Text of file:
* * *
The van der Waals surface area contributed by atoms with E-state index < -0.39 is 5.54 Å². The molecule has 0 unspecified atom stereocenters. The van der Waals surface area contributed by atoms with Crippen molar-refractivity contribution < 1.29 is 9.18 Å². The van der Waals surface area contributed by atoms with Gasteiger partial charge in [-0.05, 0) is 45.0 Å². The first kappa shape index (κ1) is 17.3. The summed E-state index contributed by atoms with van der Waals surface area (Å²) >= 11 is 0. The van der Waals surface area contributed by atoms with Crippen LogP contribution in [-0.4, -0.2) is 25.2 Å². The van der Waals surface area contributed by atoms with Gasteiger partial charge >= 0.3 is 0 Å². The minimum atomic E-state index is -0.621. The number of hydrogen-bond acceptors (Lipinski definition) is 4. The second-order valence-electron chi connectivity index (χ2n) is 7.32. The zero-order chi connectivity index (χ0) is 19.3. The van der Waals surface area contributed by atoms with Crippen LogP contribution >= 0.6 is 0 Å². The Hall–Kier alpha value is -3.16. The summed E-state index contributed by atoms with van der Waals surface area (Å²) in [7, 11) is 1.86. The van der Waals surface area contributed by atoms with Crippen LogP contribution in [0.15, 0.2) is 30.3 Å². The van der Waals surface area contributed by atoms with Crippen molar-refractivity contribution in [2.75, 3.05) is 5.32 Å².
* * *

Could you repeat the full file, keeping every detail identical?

The van der Waals surface area contributed by atoms with E-state index < -0.39 is 5.54 Å². The molecule has 0 unspecified atom stereocenters. The van der Waals surface area contributed by atoms with Crippen molar-refractivity contribution < 1.29 is 9.18 Å². The van der Waals surface area contributed by atoms with Gasteiger partial charge in [-0.05, 0) is 45.0 Å². The first kappa shape index (κ1) is 17.3. The summed E-state index contributed by atoms with van der Waals surface area (Å²) >= 11 is 0. The van der Waals surface area contributed by atoms with Crippen LogP contribution in [-0.4, -0.2) is 25.2 Å². The van der Waals surface area contributed by atoms with Gasteiger partial charge >= 0.3 is 0 Å². The minimum atomic E-state index is -0.621. The number of hydrogen-bond acceptors (Lipinski definition) is 4. The second-order valence-electron chi connectivity index (χ2n) is 7.32. The zero-order chi connectivity index (χ0) is 19.3. The van der Waals surface area contributed by atoms with Crippen LogP contribution >= 0.6 is 0 Å². The Hall–Kier alpha value is -3.16. The summed E-state index contributed by atoms with van der Waals surface area (Å²) in [7, 11) is 1.86. The van der Waals surface area contributed by atoms with Crippen LogP contribution in [0.15, 0.2) is 30.3 Å². The van der Waals surface area contributed by atoms with Crippen molar-refractivity contribution in [2.75, 3.05) is 5.32 Å².